No, Ian Blackford, you really weren’t the victim: your campaign against Charles Kennedy was a disgrace

Few things have made me quite as angry as SNP Westminster leader Ian Blackford’s revisionist interview in The Times (£)last weekend in which he claimed that the SNP’s vicious campaign against Charles Kennedy in 2015 was nothing to do with him and he was in fact the victim.

He said:

I did not enjoy the election campaign in 2015 but that was more to do with the characterisation of me from the Liberals. I’m not in any way blaming Charles, who was the MP. It was the campaign against me. It was pretty nasty.

Blackford objected to the Liberal Democrat literature which referred to him, accurately, as a banker from Edinburgh. While his supporters were going round being pretty blatant about Charles’ health problems and calling him a quisling. At the time former Labour minister Brian Wilson outlined some of the horrendous abuse Charles received on social media from Blackford’s allies:

Mr Smith sent at least 115 offensive tweets to Charles Kennedy between January and May as well as countless Facebook messages. He was not alone. A member of Charles’s constituency staff worked full-time on deleting abuse from his own social media sites. Any attempt to communicate on behalf of his own campaign met with another torrent of well-orchestrated poison.

When Charles asked for supporters to put posters in their windows, one Clare Robertson (if that is indeed his/her name) sneered: “Just put an empty whisky bottle in your window. It’s the same thing.”

The Mr Smith referred to was Blackford’s constituency chair who resigned over his comments on Twitter. 

Blackford also refers to a visit he made to Charles’ campaign office in Fort William:

What about the infamous episode, I ask, when you and some supporters were said to have burst into the Liberal Democrat campaign rooms and had a shouting match?

“That wasn’t the case,” says Mr Blackford. “I’d been in on several occasions. We even took some cake into them when we opened up our offices. I’d actually gone in to him because we’d had a public meeting the night before and I’d gone to see Charles to say, look, could you lay off this personal attack on us.

“With the benefit of hindsight, which is a wonderful thing, perhaps it would have been better not to do that, but that’s what happened and the Liberals have sought to characterise it in another way.”

On the day, in April 2015, we brought you the story of Blackford’s ill-tempered and aggressive visit to the campaign hq where he had a right go at young staff members. 

 I’ve just been speaking to members of Charles Kennedy’s team in his office in Fort William. They told me how the SNP candidate for the area, Ian Blackford, stormed in this morning with 4 supporters and shouted at everyone, wagging his finger at a member of staff. If he’d tried to do that at the doctor’s surgery or to a member of Scotrail staff, for example, he’d have found himself in big trouble. Why, then, did he think it was acceptable to treat young people in that way?

He threatened “retaliation,” of an unspecified nature if they did not apologise and retract something entirely verifiable that they’d said on Facebook.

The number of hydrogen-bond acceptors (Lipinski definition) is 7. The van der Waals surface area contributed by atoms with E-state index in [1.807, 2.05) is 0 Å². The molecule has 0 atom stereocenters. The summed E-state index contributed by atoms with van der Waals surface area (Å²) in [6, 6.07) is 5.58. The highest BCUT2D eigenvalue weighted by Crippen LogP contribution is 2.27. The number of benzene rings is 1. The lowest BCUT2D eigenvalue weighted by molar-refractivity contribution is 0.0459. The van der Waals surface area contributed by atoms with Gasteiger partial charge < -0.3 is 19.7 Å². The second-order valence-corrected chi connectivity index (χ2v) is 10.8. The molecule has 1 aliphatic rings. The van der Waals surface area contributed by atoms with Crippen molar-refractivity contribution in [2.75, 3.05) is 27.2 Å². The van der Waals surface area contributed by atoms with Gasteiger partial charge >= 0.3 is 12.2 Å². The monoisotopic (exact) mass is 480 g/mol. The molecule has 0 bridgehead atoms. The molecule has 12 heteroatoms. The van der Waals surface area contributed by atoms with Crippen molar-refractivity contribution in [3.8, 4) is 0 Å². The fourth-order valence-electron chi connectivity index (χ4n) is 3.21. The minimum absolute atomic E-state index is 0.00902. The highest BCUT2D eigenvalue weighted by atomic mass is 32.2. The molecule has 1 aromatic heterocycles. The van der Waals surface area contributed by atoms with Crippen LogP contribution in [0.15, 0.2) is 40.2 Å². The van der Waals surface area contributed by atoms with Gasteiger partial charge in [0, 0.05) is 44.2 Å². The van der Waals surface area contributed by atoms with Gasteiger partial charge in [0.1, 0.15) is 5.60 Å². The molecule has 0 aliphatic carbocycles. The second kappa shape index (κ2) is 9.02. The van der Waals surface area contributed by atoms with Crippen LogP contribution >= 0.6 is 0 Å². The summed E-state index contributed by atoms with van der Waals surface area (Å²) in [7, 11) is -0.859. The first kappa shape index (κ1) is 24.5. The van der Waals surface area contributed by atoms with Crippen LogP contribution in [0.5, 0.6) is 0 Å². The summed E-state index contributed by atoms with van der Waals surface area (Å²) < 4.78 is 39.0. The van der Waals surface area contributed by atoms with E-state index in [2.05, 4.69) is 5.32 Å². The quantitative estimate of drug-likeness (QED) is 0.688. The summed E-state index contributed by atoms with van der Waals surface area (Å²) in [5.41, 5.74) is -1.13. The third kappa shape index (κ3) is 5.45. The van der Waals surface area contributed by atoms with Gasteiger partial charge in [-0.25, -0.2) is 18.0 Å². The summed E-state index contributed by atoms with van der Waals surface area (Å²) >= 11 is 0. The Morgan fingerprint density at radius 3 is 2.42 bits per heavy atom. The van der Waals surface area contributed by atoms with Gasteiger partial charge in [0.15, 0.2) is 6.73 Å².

Candy Piercy was there and she gave her first-hand account:

I was an eyewitness. I was helping in Charles Kennedy’s office in Fort William when Ian Blackford walked in with three male supporters and one women. Events unfolded as Caron has already described. Mr Blackford was angry, aggressive and unpleasant, wagging his finger at us. He demanded an apology for and a retraction of, a Facebook post on Charles’ page which had described Mr Blackford as a banker.

Brian Wilson said in yesterday’s Times (£) that we must challenge Blackford’s “odious” attempt to rewrite history:

As soon as Mr Blackford was selected as prospective SNP candidate in January 2015, he launched the hashtag “#Where’sCharlie?” which became dog-whistle politics that undoubtedly unleashed a torrent of abuse.

Anyone paying attention knew exactly where Charlie was. He was battling alcoholism. He was mourning the death of his parents. He was grieving the early demise of his closest friend. He was desperate to spend time with his young son. And he still had a better Commons voting record than any SNP MP.

Ian Blackford may try to pretend that he and his supporters didn’t behave badly. But he did. And we all know they did. The evidence is clear.

 

* Caron Lindsay is Editor of Liberal Democrat Voice and blogs at Caron's Musings

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4 Comments

  • nigel hunter 2nd Aug '18 - 12:39pm

    We need another Kennedy (male.female) in our party. One who shows he/she is human in every respect. One of us.l

  • Lorenzo Cherin 2nd Aug '18 - 1:09pm

    Nobody who knows politics at it’s lowest can be shocked but everybody who does can criticise this disgraceful behaviour.

    The SNP are very hypocritical on these types of incidents.

    I am completely against their stance but this about more than policy it is about a lack of decency.

  • David Evans 2nd Aug '18 - 1:19pm

    Well said Caron. I’m sorry to disagree Lorenzo, but bursting in and hectoring junior members of staff is not policy and it does show a total lack of decency.

  • There is a story on the Scotsman website now in which Charles’s agent publishes the note he sent to the police after this incident. It was all very squalid and I’m afraid shows up the SNP as the deeply unpleasant party they are.

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